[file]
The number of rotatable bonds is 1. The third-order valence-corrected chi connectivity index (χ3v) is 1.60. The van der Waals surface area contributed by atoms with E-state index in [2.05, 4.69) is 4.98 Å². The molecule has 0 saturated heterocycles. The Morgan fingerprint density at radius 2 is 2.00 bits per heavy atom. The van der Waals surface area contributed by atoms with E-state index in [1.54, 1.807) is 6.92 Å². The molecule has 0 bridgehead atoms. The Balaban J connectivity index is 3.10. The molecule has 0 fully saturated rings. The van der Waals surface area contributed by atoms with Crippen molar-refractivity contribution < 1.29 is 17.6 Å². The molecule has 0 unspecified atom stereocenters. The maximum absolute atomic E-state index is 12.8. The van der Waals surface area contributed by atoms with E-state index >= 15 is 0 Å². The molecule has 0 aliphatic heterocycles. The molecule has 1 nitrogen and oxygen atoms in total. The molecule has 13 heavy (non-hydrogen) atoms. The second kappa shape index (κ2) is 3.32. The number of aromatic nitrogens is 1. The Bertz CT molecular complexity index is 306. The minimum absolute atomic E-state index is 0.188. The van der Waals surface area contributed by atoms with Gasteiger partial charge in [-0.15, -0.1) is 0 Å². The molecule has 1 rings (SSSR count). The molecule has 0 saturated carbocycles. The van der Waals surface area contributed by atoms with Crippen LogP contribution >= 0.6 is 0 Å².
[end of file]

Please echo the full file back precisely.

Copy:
The number of rotatable bonds is 1. The third-order valence-corrected chi connectivity index (χ3v) is 1.60. The van der Waals surface area contributed by atoms with E-state index in [2.05, 4.69) is 4.98 Å². The molecule has 0 saturated heterocycles. The Morgan fingerprint density at radius 2 is 2.00 bits per heavy atom. The van der Waals surface area contributed by atoms with E-state index in [1.54, 1.807) is 6.92 Å². The molecule has 0 bridgehead atoms. The Balaban J connectivity index is 3.10. The molecule has 0 fully saturated rings. The van der Waals surface area contributed by atoms with Crippen molar-refractivity contribution < 1.29 is 17.6 Å². The molecule has 0 unspecified atom stereocenters. The maximum absolute atomic E-state index is 12.8. The van der Waals surface area contributed by atoms with E-state index >= 15 is 0 Å². The molecule has 0 aliphatic heterocycles. The molecule has 1 nitrogen and oxygen atoms in total. The molecule has 13 heavy (non-hydrogen) atoms. The second kappa shape index (κ2) is 3.32. The number of aromatic nitrogens is 1. The Bertz CT molecular complexity index is 306. The minimum absolute atomic E-state index is 0.188. The van der Waals surface area contributed by atoms with Gasteiger partial charge in [-0.15, -0.1) is 0 Å². The molecule has 1 rings (SSSR count). The molecule has 0 saturated carbocycles. The van der Waals surface area contributed by atoms with Crippen LogP contribution >= 0.6 is 0 Å².